Leclair Margot, Dalmasso Cédric
Trade-offs with Economy: How Creative Workers engage with Market-based Roles

This paper departs from the research literature that underlines the on-going debate arising
within creative companies, between creative rationales on the one hand and economic
rationales on the other hand (De Fillippi et al., 2007; Hesmondhalgh, 2013; Lampel et al.,
2000; Linstead, 2010). Most creative actors have to operate both within and through
economic rules and boundaries to effect creative propositions. Creative industries represent an
iconic field for investigating such paradoxes and tensions creative actors have to deal with
(De Fillippi et al., 2007). Known as "particular for the need to appease art and business"
(Jones et al., 2005), those industries are organized around the production and circulation of
"non-material goods directed at a public of consumers for whom they generally serve an
aesthetic or expressive, rather than clearly utilitarian function" (Hirsch, 1972: 641). The
conflicts and tensions between the imperative of a relentless creation of new genres, formats
and products on the one hand, and economic viability on the other hand occur within the
creative economy in a most striking fashion (De Fillippi et al., 2007).
In this context, scholars have noted that so-called creative individuals of those
industries tend to resist or disregard economic preoccupation (Caves, 2000; Jones et al., 2016;
Linstead, 2010). Yet research that explains interactions and ways of working within creative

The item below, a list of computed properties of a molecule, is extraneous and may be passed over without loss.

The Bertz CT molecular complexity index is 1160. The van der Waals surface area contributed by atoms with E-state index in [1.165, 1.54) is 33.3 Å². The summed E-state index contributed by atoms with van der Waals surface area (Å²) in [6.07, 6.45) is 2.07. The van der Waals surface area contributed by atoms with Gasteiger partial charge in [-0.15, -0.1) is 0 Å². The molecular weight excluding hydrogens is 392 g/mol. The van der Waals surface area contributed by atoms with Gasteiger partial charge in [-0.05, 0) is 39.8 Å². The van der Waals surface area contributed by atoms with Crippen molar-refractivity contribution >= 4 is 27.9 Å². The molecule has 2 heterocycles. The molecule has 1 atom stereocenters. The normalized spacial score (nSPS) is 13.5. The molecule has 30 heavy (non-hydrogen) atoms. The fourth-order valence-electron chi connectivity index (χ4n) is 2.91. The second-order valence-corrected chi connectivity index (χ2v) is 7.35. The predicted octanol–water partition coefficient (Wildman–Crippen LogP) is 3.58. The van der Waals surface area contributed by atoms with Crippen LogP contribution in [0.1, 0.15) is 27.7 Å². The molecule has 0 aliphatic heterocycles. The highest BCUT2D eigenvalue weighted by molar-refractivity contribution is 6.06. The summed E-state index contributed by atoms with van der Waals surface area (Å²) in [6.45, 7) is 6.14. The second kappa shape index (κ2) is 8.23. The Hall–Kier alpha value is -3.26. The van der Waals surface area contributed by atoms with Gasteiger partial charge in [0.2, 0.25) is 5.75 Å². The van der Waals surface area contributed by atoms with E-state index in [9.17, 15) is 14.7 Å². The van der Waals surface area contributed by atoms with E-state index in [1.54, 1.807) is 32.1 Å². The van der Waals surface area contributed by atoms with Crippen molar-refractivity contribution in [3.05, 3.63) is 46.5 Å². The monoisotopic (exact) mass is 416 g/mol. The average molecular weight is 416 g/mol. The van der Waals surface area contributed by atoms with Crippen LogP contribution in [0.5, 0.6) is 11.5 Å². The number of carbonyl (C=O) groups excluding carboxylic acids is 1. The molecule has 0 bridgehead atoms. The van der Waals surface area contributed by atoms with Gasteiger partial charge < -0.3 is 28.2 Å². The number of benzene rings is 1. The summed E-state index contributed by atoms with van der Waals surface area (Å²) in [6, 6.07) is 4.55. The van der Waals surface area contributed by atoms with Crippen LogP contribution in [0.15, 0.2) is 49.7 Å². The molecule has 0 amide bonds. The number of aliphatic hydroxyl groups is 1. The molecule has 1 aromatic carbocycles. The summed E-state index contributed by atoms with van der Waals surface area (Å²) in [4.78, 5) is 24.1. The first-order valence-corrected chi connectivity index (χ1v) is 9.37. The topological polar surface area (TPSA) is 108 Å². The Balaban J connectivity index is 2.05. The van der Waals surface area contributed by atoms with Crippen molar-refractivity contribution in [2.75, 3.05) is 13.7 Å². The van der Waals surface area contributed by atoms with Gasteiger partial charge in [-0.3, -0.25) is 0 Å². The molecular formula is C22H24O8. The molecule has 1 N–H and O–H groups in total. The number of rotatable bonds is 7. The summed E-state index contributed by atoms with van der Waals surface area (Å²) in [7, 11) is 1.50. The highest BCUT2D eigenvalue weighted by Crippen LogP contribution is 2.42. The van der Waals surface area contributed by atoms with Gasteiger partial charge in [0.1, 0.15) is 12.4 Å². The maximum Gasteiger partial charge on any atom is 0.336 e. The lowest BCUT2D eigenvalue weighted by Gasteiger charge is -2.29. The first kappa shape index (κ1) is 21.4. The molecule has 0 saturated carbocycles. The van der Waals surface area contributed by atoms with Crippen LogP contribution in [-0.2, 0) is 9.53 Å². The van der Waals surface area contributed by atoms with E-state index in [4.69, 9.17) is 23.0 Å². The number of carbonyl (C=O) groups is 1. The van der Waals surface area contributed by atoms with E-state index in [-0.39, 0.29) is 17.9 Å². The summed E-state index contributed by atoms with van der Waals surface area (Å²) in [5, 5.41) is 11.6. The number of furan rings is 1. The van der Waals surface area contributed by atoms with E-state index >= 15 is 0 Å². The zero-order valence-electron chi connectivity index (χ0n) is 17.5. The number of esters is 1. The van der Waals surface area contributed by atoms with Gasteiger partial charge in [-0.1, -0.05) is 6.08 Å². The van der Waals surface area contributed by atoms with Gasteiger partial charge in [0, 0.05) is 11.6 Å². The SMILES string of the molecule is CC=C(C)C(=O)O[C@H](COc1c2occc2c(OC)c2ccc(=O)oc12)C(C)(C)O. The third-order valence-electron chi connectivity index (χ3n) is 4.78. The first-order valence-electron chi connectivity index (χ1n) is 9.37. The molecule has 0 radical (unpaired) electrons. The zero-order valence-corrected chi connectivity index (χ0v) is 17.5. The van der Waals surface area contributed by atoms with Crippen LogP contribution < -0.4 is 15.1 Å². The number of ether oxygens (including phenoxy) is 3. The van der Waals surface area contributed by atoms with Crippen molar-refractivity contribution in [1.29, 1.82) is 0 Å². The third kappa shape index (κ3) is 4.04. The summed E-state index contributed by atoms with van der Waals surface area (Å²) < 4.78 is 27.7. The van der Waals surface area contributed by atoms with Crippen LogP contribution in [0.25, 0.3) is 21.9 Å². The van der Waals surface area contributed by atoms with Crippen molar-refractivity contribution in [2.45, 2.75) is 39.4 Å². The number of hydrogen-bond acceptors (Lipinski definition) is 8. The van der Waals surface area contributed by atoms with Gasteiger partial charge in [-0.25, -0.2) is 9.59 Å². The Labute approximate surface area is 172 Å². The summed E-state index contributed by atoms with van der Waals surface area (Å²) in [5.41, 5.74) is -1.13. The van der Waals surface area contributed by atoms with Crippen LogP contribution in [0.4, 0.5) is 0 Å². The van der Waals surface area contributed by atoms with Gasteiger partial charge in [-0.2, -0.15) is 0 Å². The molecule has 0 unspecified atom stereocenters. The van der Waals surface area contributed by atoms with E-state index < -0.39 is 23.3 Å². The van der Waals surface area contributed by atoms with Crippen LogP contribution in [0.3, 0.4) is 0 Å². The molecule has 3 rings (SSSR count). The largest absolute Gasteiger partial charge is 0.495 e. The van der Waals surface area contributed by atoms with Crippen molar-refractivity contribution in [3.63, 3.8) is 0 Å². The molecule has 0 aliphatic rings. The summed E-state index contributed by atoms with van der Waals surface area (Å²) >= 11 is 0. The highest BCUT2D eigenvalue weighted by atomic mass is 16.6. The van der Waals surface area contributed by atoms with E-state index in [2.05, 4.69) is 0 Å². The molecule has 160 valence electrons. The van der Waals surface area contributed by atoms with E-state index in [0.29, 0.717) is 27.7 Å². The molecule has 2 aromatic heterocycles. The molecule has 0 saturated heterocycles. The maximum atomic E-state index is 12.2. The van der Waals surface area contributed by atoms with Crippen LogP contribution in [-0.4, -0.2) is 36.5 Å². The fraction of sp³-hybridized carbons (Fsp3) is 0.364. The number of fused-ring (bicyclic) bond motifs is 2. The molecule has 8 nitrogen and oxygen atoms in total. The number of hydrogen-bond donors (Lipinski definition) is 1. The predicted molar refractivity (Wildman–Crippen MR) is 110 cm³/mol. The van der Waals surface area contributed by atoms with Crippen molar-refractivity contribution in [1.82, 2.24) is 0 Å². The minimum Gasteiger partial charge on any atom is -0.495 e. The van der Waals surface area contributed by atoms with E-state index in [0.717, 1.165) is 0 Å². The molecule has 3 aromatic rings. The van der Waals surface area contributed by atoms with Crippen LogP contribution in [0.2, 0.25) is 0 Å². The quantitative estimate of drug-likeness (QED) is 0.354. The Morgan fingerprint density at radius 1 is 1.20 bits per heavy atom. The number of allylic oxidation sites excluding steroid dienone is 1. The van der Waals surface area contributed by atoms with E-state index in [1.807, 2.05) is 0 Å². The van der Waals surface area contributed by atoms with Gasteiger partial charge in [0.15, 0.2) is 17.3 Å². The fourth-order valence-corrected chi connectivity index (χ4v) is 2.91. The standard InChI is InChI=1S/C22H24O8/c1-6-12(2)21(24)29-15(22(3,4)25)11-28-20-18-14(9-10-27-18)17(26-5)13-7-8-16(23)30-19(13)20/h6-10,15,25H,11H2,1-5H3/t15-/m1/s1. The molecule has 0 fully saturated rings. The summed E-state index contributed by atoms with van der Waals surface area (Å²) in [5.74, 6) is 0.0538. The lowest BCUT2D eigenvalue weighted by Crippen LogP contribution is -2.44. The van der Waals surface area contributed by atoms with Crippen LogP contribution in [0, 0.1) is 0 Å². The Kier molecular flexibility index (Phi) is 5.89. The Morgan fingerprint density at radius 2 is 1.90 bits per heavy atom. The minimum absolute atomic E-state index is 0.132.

contexts as consequences of these conflicting tensions is still scarce (Austin, Hjorth & Hessel,
2017). In the paper we describe our effort to address some of the shortcomings of existing
theory by taking up the following research question: How do actors involved into the creative
process deal with market-based activities? We explore the unlikely conversation between
profit maximization and creative forces (Austin, Hjorth & Hessel, 2017; Eikhof &
Haunschild, 2007; Lampel et al, 2000), how those supposedly opposing forces play out in the
daily life of creative actors.
We structure our paper as follows. First, we describe how current research deals with
the organization of conflict between economic and creative influences. We then present the
research setting and describe the everyday doings at Maria Maliusi, the fashion house that
provided the occasion for our study. We follow that with a description of our research
approach, and then present our key findings. We arrive at findings that describe an asymmetry
in market-based roles, with creative workers engaging with the buyer role while dis-engaging
from the seller role. In this asymmetry, we highlight how economic practices are shaped by
both commercial and capitalistic logics of practice, lived as resourceful in the buyer role but
constraining in the seller role. We end up by suggesting the concept of anti-hero
entrepreneur, a creative entrepreneur who deals with economy through trade-offs. Avoiding
the systematic accumulation of capital, the anti-hero entrepreneur only seeks its sole
reproduction to allow survival of creation. Nuanced implications about creative work within
economic interests then arise; we return to the literature to describe how our findings and
theorizing open the discussion on the economic actions and attitudes of creative agents.